Man is that different than the XP Pavilion.

    I could (and may yet) get an external storage enclosure.
    But the case drive bay capacity meets my immediate needs.
     
    Last edited: Sep 11, 2019 at 5:21 PM
  14. AHM

    AHM NES Member

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    Interesting, but those options really mount up.
    I'd take it in the shorts with that "build your own pizza (box)" product family.

    If I was developing a serious application that could be parallelized,
    and could benefit from it -
    I could code it.

    My crude thought is simpler:
    as Microsoft invents more and more background crap -
    dueling services -
    there's some faint hope the services
    can knife fight over monopolizing some cores,
    leaving a smattering for the end-user.

    If not, well,
    my favorite Roseanne line has prepared me well:
    ...
    Jackie:
    Go to hell!​
    Roseanne:
    This is hell!​
     
  15. Prepper

    Prepper NES Member

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  16. Dench

    Dench

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    You'll be paying a premium for its firm factor and limiting yourself on performance. And if it's powerful it will have heating issues
     
  17. ThePreBanMan

    ThePreBanMan

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    There are i7 6 core options. I have about 200 of them here at work. Our developers like them. They're pretty sweet. I used to buy towers a few years ago but never again. These things kick butt and only sip a little bit of electricity while doing it.
     
  18. Prepper

    Prepper NES Member

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    How are the graphics? I would need to be able to run at least 2500x1440.
     
  19. ThePreBanMan

    ThePreBanMan

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    Right now I'm driving 3 spanned displays at 1920x1080 per. So 2500x1440 should be no problem.
     
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  20. Dench

    Dench

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    Being able to display a desktop is not the same as a GPU rendering something on the desktop. Make damn sure you don't need a video card before you buy something that can't fit one.

    Integrated graphics are a nightmare if you ever need a gpu
     
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  21. Prepper

    Prepper NES Member

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    Wifey and I in Microcenter parking lot now waiting for it to open. Let's see how this goes...
     
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  22. Coyote33

    Coyote33

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    For most basic uses (browsing, email, basic office and image viewing), I'd say pick up a refurbished system here:
    Desktop Computers, PCs - Newegg.com

    Just make sure it has a solid state SATA drive of sufficient capacity (500Gb?), 8 Mb of RAM, and onboard everything (USB, SATA, video (HDMI), Ethernet, etc.). And make sure it has a solid OS, or be prepared to run something like Chromium/Neverware.
     
  23. AHM

    AHM NES Member

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    As long as you exited the parking lot before storm created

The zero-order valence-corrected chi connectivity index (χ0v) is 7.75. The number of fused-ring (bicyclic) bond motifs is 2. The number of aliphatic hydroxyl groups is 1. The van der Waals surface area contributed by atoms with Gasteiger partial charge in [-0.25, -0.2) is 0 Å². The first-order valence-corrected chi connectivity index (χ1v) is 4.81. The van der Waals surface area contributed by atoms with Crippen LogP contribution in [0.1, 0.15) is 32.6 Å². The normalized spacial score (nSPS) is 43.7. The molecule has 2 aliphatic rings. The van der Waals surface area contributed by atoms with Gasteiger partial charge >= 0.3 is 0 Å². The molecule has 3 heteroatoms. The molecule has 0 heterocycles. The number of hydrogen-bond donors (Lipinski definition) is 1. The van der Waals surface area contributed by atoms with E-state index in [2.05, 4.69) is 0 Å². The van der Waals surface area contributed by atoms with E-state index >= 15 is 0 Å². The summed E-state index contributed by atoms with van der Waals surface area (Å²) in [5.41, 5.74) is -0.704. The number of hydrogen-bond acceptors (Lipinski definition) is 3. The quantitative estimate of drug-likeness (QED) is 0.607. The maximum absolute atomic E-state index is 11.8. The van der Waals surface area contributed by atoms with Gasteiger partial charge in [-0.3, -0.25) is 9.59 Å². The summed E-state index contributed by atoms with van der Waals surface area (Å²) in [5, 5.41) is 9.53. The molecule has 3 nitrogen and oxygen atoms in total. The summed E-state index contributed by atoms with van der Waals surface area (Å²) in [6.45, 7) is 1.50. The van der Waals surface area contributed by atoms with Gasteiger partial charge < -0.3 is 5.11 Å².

the puddle lake at the curb cut for Mem Drive,
    you probably did well.
     
  24. Dench

    Dench

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    Newegg blows these days and should be avoided at all costs unless theres no alternative. new management.
     
  25. drgrant

    drgrant Moderator NES Member

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    I haven't bought anything from them in forever, the sundry crap is same price through Amazon or I can swing by mc on the way out from work and their prices are close, they just rape on the tickytack stuff like cables etc... I only go to newegg if they have crap I really want that nobody else sells... but that's rare these days.

    -Mike
     
  26. drgrant

    drgrant Moderator NES Member

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  27. Rob Boudrie

    Rob Boudrie NES Member

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    details please
     
  28. Dench

    Dench

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    returns are a pain in the ass compared to other competitors.
     
  29. Prepper

    Prepper NES Member

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    Okay, I got a PowerSpec G225, with a AOC 32" monitor that has a 16:9 aspect ratio and runs great so far at 3840x2160. So far so good... it will take a while to finish setting it up and putting my other SSD into it, etc.
     
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  30. Prepper

    Prepper NES Member

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    I have a stupid question, but... this case has 2 places to put a 2.5" SSD. At one end is a little screw that does nothing, doesn't even reach far enough to contact the drive, not that that would matter because there is no screw hole on the SSD at its end anyway. What's the expected way to properly hold the SSD down, other than duct tape? Right now it is flopping around. Don't say the 4 screw holes on the side of the SSD, because they don't line up with what the case provides. To make them line up would require removing the SATA cable so that I can slide the SSD a little further towards the holes. The SATA cable I am using is one of those right-angle ones so it bumps up against metal and can't move any further.